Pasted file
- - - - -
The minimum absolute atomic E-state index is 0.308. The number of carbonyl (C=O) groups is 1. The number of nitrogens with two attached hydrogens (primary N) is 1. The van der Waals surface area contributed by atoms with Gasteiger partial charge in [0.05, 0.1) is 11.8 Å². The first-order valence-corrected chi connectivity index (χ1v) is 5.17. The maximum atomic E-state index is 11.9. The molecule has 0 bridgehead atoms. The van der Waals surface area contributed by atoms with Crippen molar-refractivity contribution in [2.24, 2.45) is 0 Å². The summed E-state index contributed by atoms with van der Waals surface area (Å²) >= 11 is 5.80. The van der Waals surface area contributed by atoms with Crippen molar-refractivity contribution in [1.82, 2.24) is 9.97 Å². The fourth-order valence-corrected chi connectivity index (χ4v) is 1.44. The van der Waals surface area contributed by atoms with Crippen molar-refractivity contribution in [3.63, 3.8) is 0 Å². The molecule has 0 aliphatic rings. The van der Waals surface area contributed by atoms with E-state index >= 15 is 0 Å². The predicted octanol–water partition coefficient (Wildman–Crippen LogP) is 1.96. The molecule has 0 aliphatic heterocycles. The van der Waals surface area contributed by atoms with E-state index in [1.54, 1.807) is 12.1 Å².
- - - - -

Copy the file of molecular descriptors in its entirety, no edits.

The minimum absolute atomic E-state index is 0.308. The number of carbonyl (C=O) groups is 1. The number of nitrogens with two attached hydrogens (primary N) is 1. The van der Waals surface area contributed by atoms with Gasteiger partial charge in [0.05, 0.1) is 11.8 Å². The first-order valence-corrected chi connectivity index (χ1v) is 5.17. The maximum atomic E-state index is 11.9. The molecule has 0 bridgehead atoms. The van der Waals surface area contributed by atoms with Crippen molar-refractivity contribution in [2.24, 2.45) is 0 Å². The summed E-state index contributed by atoms with van der Waals surface area (Å²) >= 11 is 5.80. The van der Waals surface area contributed by atoms with Crippen molar-refractivity contribution in [1.82, 2.24) is 9.97 Å². The fourth-order valence-corrected chi connectivity index (χ4v) is 1.44. The van der Waals surface area contributed by atoms with Crippen molar-refractivity contribution in [3.63, 3.8) is 0 Å². The molecule has 0 aliphatic rings. The van der Waals surface area contributed by atoms with E-state index >= 15 is 0 Å². The predicted octanol–water partition coefficient (Wildman–Crippen LogP) is 1.96. The molecule has 0 aliphatic heterocycles. The van der Waals surface area contributed by atoms with E-state index in [1.54, 1.807) is 12.1 Å².